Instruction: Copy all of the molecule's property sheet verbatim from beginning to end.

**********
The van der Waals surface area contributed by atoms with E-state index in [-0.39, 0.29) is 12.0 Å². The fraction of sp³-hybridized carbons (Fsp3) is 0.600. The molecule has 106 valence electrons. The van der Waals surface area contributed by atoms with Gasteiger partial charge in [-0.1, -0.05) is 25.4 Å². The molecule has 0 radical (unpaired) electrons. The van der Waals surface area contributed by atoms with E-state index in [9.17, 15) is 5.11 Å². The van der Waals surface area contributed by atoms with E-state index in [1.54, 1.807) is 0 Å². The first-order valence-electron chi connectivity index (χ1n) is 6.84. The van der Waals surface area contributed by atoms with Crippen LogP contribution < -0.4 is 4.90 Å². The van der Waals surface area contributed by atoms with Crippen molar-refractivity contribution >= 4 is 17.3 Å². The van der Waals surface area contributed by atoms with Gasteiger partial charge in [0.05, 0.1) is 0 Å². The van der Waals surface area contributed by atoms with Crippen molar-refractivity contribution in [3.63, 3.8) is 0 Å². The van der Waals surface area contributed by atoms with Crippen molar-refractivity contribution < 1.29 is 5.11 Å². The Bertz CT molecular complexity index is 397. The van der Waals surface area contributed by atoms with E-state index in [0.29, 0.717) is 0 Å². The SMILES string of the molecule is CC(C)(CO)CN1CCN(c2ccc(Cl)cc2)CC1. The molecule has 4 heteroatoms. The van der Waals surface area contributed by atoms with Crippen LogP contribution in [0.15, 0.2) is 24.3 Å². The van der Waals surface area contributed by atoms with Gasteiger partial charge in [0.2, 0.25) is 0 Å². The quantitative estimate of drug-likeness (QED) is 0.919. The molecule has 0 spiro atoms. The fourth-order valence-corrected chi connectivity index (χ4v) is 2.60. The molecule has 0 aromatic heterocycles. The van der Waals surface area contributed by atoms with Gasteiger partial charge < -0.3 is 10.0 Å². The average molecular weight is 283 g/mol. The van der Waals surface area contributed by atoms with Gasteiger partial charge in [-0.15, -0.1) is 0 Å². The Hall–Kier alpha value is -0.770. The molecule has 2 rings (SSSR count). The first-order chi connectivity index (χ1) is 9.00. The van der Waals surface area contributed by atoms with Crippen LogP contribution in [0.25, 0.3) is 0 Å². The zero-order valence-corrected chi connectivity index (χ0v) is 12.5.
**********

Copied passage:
The van der Waals surface area contributed by atoms with E-state index in [-0.39, 0.29) is 12.0 Å². The fraction of sp³-hybridized carbons (Fsp3) is 0.600. The molecule has 106 valence electrons. The van der Waals surface area contributed by atoms with Gasteiger partial charge in [-0.1, -0.05) is 25.4 Å². The molecule has 0 radical (unpaired) electrons. The van der Waals surface area contributed by atoms with E-state index in [9.17, 15) is 5.11 Å². The van der Waals surface area contributed by atoms with E-state index in [1.54, 1.807) is 0 Å². The first-order valence-electron chi connectivity index (χ1n) is 6.84. The van der Waals surface area contributed by atoms with Crippen LogP contribution < -0.4 is 4.90 Å². The van der Waals surface area contributed by atoms with Crippen molar-refractivity contribution >= 4 is 17.3 Å². The van der Waals surface area contributed by atoms with Gasteiger partial charge in [0.05, 0.1) is 0 Å². The van der Waals surface area contributed by atoms with Crippen molar-refractivity contribution in [3.63, 3.8) is 0 Å². The van der Waals surface area contributed by atoms with Crippen molar-refractivity contribution < 1.29 is 5.11 Å². The Bertz CT molecular complexity index is 397. The van der Waals surface area contributed by atoms with E-state index in [0.29, 0.717) is 0 Å². The SMILES string of the molecule is CC(C)(CO)CN1CCN(c2ccc(Cl)cc2)CC1. The molecule has 4 heteroatoms. The van der Waals surface area contributed by atoms with Crippen LogP contribution in [0.15, 0.2) is 24.3 Å². The van der Waals surface area contributed by atoms with Gasteiger partial charge in [0.2, 0.25) is 0 Å². The quantitative estimate of drug-likeness (QED) is 0.919. The molecule has 0 spiro atoms. The fourth-order valence-corrected chi connectivity index (χ4v) is 2.60. The molecule has 0 aromatic heterocycles. The van der Waals surface area contributed by atoms with Gasteiger partial charge < -0.3 is 10.0 Å². The average molecular weight is 283 g/mol. The van der Waals surface area contributed by atoms with Gasteiger partial charge in [-0.15, -0.1) is 0 Å². The Hall–Kier alpha value is -0.770. The molecule has 2 rings (SSSR count). The first-order chi connectivity index (χ1) is 9.00. The van der Waals surface area contributed by atoms with Crippen LogP contribution in [0.25, 0.3) is 0 Å². The zero-order valence-corrected chi connectivity index (χ0v) is 12.5.